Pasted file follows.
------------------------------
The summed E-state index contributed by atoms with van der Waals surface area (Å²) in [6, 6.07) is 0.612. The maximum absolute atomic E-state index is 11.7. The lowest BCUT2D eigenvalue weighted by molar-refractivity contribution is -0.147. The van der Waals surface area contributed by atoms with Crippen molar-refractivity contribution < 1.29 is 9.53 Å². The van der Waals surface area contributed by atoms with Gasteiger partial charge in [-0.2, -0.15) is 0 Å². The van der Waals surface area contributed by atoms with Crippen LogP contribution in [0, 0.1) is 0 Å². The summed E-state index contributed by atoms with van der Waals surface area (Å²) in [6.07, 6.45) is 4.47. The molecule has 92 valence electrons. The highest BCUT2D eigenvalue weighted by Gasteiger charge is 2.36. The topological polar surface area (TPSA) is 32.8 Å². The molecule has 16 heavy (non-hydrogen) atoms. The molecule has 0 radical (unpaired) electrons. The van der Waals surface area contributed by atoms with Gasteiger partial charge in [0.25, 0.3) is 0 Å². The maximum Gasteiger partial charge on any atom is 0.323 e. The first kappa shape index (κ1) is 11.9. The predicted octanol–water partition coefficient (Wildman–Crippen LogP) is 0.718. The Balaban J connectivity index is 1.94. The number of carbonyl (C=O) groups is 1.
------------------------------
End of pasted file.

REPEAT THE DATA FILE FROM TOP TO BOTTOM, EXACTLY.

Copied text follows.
The summed E-state index contributed by atoms with van der Waals surface area (Å²) in [6, 6.07) is 0.612. The maximum absolute atomic E-state index is 11.7. The lowest BCUT2D eigenvalue weighted by molar-refractivity contribution is -0.147. The van der Waals surface area contributed by atoms with Crippen molar-refractivity contribution < 1.29 is 9.53 Å². The van der Waals surface area contributed by atoms with Gasteiger partial charge in [-0.2, -0.15) is 0 Å². The van der Waals surface area contributed by atoms with Crippen LogP contribution in [0, 0.1) is 0 Å². The summed E-state index contributed by atoms with van der Waals surface area (Å²) in [6.07, 6.45) is 4.47. The molecule has 92 valence electrons. The highest BCUT2D eigenvalue weighted by Gasteiger charge is 2.36. The topological polar surface area (TPSA) is 32.8 Å². The molecule has 16 heavy (non-hydrogen) atoms. The molecule has 0 radical (unpaired) electrons. The van der Waals surface area contributed by atoms with Gasteiger partial charge in [0.25, 0.3) is 0 Å². The maximum Gasteiger partial charge on any atom is 0.323 e. The first kappa shape index (κ1) is 11.9. The predicted octanol–water partition coefficient (Wildman–Crippen LogP) is 0.718. The Balaban J connectivity index is 1.94. The number of carbonyl (C=O) groups is 1.